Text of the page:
Election Special 4: First past the post now - but what will future UK elections look like?

In the last of our public law team's Election Specials we look beyond today's General Election to consider what's on the table in terms of electoral reform.

At the 2005 General Election the Labour Party formed a government with 356 seats in the House of Commons and a share of 35 per cent of the votes cast. The Conservative Party won 198 seats with 32 per cent of votes cast. The Liberal Democrats came third with 62 seats on 22 per cent of the vote. The result was a telling demonstration of the inability of the first past the post system to allocate seats in proportion to the percentage of votes cast.

The 2005 Parliament has been dissolved. Now, as we await the shape of the 2010 Parliament, it appears that reform of the electoral system is a priority for voters, and that this campaign has lifted electoral reform to the top of the agenda.

And yet before the starting gun on this campaign was fired, the UK Government had proposed a referendum on a form of proportional representation. This proposal - contained in an amendment to the Constitutional Reform and Governance Act 2010 - did not survive the final "wash up" days of the old Parliament. In this referendum that never was, by October 2011 the electorate would have been asked whether or not they preferred an "alternative-vote system" to the current first past the post arrangements.

Labour's alternative-vote system

Under the alternative-vote system proposed by Labour, each constituency would continue to elect one MP. However, rather than vote for a single candidate, voters rank the candidates in order of preference, with 1 as first choice, 2 as second choice etc. After all ballots have been cast, the first choice votes for each candidate are counted. Where one candidate has more than 50% of the votes cast that person is duly elected.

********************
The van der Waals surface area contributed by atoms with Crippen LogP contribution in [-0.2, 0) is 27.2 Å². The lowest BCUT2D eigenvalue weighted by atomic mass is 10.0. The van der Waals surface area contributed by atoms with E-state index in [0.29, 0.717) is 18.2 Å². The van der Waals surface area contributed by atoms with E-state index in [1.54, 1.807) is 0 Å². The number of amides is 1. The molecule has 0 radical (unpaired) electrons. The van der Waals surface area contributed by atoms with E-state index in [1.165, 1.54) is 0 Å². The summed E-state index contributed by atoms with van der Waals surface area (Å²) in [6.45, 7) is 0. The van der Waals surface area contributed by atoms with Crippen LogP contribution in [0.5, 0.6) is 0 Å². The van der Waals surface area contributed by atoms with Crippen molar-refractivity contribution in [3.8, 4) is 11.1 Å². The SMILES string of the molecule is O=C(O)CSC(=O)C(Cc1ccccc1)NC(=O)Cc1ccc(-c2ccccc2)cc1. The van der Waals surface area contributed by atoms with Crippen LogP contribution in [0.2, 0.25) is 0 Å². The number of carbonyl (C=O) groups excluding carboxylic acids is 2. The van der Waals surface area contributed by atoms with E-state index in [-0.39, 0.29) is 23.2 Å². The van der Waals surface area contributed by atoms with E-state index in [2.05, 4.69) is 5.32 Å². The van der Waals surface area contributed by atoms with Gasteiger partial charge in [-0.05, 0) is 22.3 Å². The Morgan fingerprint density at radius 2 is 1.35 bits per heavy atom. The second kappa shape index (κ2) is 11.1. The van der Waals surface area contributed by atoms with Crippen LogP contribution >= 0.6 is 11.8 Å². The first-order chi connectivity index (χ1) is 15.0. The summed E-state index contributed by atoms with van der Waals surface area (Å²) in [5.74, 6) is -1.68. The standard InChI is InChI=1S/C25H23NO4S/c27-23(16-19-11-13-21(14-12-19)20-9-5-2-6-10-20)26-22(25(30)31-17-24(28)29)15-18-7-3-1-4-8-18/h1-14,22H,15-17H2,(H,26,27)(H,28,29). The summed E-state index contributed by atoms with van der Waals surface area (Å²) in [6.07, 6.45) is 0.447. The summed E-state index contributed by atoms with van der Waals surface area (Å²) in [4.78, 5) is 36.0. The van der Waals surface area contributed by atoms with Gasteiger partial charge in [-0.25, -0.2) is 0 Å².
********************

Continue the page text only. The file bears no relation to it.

Where no single candidate has enough votes on the first count, the count begins again. But on this second count, the candidate with the fewest number of votes from the first count drops out of the race. The votes originally cast for the last placed candidate are then re-allocated to the next choice candidate of each voter, with the last placed candidate dropping out. After the second count, if there is still no candidate with 50% of the new vote, the re-allocation process begins again with the new last placed candidate dropping out and their votes being re-allocated. This process continues until a single candidate crosses the 50% finishing line.

Liberal Democrats...

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